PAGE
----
ISSUE 46
AUTUMN 2004
Peace Matters index
 

we’re doing Iraq this term

 

   

 
 


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-  the night before armistice
- evolutionary moves
- We’re doing Iraq this term
- public diplomacy
- a book isn’t just for christmas


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50 years ago there was a war in which the Allies saved the world from an evil dictator, Saddam Hussein.

A swift conflict resulted in the regime being brought down and a new democratic government established. To help you understand that war, today we are visiting some of the old battlefields and cemeteries.

From the top of this slight incline you can clearly see the advantage the Iraqi troops had over the Americans fighting their way up this slope to make the area safe...

The Americans had better equipment than the Iraqis. Here you can see the remains of an Iraqi landmine – pass it round. This kind of mine had already been outlawed at the start of the 21st Century but the Iraqis used them nevertheless. This bright yellow item is part of an American cluster bomb – one of the most advanced weapons available at the time…

In this cemetery are buried the fallen Allied soldiers who gave their lives for the peace and freedom you enjoy today. See if you can find someone from you’re your hometown. You may want to leave a message of thanks and condolence for them. We have some crosses you can pin your message to here – stick the cross in the ground next to the brave soldier you would like to remember.

 
       

IS this how we would like future generations to learn about the current conflict in Iraq? I certainly hope not. This is, however, how many school children learn about the World Wars and those wars and battles before them.

School visits to battlefields and cemeteries are increasingly popular. The British Legion’s school travel service took 331 schools on trips to battlefields and cemeteries. They are not the only ‘travel agents’ doing so.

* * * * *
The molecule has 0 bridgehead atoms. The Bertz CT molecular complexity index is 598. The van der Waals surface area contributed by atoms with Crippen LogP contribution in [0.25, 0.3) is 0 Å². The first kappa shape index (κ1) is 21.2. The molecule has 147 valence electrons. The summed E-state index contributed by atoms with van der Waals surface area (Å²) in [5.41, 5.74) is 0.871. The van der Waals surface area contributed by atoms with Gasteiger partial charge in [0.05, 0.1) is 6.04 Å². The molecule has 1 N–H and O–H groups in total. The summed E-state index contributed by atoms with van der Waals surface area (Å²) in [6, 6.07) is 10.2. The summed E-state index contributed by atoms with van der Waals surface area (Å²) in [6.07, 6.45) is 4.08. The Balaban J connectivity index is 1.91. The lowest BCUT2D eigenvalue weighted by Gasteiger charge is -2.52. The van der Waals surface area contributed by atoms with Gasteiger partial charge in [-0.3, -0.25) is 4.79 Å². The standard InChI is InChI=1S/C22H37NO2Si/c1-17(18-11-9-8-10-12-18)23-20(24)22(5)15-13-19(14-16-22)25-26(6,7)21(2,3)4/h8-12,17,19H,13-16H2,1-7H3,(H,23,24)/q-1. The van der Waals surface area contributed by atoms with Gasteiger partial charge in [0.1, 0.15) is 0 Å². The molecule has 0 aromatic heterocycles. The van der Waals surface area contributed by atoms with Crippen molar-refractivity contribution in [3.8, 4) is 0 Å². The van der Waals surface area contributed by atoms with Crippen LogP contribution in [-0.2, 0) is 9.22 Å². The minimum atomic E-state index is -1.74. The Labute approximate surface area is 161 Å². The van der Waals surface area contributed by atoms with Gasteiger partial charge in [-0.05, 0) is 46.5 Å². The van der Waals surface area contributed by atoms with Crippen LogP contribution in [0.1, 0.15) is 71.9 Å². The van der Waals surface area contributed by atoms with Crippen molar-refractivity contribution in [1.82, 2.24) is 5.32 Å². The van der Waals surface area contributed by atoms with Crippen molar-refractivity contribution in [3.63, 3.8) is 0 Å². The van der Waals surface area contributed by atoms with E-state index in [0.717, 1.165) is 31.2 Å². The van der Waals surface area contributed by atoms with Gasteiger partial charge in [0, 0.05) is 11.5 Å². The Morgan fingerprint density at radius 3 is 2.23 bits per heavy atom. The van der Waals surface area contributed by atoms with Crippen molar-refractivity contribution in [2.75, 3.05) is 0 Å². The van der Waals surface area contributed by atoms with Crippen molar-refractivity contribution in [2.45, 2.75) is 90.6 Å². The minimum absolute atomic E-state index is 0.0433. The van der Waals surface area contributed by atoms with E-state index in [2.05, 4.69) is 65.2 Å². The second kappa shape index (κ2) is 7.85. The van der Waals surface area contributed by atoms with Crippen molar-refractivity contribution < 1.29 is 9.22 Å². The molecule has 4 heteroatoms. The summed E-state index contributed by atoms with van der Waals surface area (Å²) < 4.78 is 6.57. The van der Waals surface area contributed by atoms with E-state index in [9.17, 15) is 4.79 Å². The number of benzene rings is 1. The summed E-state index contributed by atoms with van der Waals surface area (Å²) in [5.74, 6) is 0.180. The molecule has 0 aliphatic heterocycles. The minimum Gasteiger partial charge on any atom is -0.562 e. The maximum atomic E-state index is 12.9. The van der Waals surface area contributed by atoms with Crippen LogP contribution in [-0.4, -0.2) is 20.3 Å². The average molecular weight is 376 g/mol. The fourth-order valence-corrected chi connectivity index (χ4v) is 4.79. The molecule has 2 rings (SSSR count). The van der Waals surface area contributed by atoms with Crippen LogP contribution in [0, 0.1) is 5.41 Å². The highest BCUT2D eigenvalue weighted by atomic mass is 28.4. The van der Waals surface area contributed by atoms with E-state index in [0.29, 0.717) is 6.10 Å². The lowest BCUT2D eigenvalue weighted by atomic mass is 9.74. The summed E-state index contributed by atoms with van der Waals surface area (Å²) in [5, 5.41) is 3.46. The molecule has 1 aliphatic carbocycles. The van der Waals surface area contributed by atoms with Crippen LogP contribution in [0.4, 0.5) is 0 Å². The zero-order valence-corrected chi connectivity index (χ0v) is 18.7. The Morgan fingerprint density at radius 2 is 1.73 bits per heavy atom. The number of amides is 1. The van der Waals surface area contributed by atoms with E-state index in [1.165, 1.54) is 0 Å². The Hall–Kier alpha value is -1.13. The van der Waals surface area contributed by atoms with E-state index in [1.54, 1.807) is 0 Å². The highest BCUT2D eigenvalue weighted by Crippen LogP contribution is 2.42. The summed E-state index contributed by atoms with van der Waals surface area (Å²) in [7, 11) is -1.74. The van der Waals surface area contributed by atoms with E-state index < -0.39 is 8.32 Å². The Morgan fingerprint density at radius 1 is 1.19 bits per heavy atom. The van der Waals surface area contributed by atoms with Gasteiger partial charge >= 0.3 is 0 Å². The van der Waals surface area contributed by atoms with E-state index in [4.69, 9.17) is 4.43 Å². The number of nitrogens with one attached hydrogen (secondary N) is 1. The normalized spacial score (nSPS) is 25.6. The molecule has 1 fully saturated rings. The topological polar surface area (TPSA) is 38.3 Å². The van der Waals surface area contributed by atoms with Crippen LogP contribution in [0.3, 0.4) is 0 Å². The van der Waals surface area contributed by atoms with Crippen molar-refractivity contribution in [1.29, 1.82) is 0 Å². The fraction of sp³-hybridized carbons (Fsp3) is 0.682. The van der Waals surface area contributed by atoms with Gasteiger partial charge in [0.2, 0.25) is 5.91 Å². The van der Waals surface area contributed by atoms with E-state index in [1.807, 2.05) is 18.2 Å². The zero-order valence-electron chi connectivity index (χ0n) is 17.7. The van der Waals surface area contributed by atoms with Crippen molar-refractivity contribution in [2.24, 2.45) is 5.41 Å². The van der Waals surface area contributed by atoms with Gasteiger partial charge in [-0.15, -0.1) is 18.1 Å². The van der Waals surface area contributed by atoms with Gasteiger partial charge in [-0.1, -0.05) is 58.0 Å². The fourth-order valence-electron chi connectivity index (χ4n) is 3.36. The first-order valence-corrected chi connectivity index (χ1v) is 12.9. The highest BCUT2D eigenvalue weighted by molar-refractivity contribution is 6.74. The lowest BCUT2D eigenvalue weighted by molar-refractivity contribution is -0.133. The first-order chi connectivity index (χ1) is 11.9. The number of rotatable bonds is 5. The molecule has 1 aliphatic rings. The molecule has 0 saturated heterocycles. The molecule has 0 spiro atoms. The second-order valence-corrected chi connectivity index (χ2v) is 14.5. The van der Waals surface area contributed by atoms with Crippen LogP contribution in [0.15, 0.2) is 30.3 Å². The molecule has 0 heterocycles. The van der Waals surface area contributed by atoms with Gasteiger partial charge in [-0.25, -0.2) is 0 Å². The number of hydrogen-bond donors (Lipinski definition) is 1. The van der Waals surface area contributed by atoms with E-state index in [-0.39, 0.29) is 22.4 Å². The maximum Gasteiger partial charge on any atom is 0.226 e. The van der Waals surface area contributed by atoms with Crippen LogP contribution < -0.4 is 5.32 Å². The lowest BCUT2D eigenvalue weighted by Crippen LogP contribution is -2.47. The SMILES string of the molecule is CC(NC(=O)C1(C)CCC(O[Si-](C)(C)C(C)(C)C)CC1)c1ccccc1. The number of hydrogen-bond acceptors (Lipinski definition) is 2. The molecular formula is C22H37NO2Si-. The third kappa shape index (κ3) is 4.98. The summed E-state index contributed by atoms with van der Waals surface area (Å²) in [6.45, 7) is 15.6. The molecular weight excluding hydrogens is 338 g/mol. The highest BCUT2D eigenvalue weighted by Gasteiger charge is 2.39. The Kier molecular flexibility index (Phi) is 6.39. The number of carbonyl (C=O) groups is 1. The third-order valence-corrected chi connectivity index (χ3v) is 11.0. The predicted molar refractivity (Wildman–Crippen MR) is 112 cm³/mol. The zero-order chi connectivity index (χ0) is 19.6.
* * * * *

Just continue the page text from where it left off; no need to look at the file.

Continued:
For the British Legion the aim of their school tours is to “offer an interesting, exciting period abroad with a historical emphasis. We intend that this should increase historical awareness, military knowledge and pride in past national achievements and actions.”

In the vast war cemeteries, educational activities consist of searching for the grave of the youngest fallen soldier or someone from the local town, tending graves, leaving messages of thanks and laying wreaths. “A customised poppy wreath with your school badge inset can also be provided,” say the British Legion.

Children on trips to Flanders are encouraged to walk in the old trenches and craters to try to experience what it was like in battle (The Imperial War Museum in London has even reconstructed a trench for those who cannot get to the real thing). In the neatly kept trenches they may be lucky enough to find real historical artefacts – a bullet, a piece of barbed wire… or part of a human!

It seems that the first hand experience is very valuable. According to The Battlefields Trust, “the best way to understand a battle is to walk the ground and get a feel for the landscape at first hand”. First hand experience allows one to “fully appreciate the military potential of a slight rise, the real scale of a steep scarp or the significant cover that might have been offered by a particular hedgerow”.